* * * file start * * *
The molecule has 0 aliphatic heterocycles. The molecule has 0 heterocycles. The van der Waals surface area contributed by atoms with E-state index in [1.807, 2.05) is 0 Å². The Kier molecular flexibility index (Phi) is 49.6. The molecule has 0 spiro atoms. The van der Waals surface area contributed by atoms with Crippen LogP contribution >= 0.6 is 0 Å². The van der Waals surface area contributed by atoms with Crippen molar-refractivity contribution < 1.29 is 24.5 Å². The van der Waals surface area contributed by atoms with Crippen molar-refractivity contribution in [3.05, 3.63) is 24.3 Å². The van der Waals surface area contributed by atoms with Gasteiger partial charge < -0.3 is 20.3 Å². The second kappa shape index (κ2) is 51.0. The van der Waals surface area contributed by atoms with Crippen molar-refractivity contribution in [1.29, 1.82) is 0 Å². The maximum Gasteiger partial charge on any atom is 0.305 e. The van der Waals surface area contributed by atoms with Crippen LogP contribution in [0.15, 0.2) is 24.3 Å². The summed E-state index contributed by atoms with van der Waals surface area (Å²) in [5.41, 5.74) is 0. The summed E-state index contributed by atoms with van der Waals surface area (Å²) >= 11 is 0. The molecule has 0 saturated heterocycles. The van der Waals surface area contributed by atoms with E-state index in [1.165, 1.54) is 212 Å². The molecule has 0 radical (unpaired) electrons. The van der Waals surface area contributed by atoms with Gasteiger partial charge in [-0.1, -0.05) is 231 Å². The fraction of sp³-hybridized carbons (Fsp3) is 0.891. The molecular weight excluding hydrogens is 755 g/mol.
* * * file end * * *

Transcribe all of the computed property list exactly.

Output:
The molecule has 0 aliphatic heterocycles. The molecule has 0 heterocycles. The van der Waals surface area contributed by atoms with E-state index in [1.807, 2.05) is 0 Å². The Kier molecular flexibility index (Phi) is 49.6. The molecule has 0 spiro atoms. The van der Waals surface area contributed by atoms with Crippen LogP contribution >= 0.6 is 0 Å². The van der Waals surface area contributed by atoms with Crippen molar-refractivity contribution < 1.29 is 24.5 Å². The van der Waals surface area contributed by atoms with Crippen molar-refractivity contribution in [3.05, 3.63) is 24.3 Å². The van der Waals surface area contributed by atoms with Gasteiger partial charge < -0.3 is 20.3 Å². The second kappa shape index (κ2) is 51.0. The van der Waals surface area contributed by atoms with Crippen molar-refractivity contribution in [1.29, 1.82) is 0 Å². The maximum Gasteiger partial charge on any atom is 0.305 e. The van der Waals surface area contributed by atoms with Crippen LogP contribution in [0.15, 0.2) is 24.3 Å². The summed E-state index contributed by atoms with van der Waals surface area (Å²) in [5.41, 5.74) is 0. The summed E-state index contributed by atoms with van der Waals surface area (Å²) >= 11 is 0. The molecule has 0 saturated heterocycles. The van der Waals surface area contributed by atoms with E-state index in [1.165, 1.54) is 212 Å². The molecule has 0 radical (unpaired) electrons. The van der Waals surface area contributed by atoms with Gasteiger partial charge in [-0.1, -0.05) is 231 Å². The fraction of sp³-hybridized carbons (Fsp3) is 0.891. The molecular weight excluding hydrogens is 755 g/mol.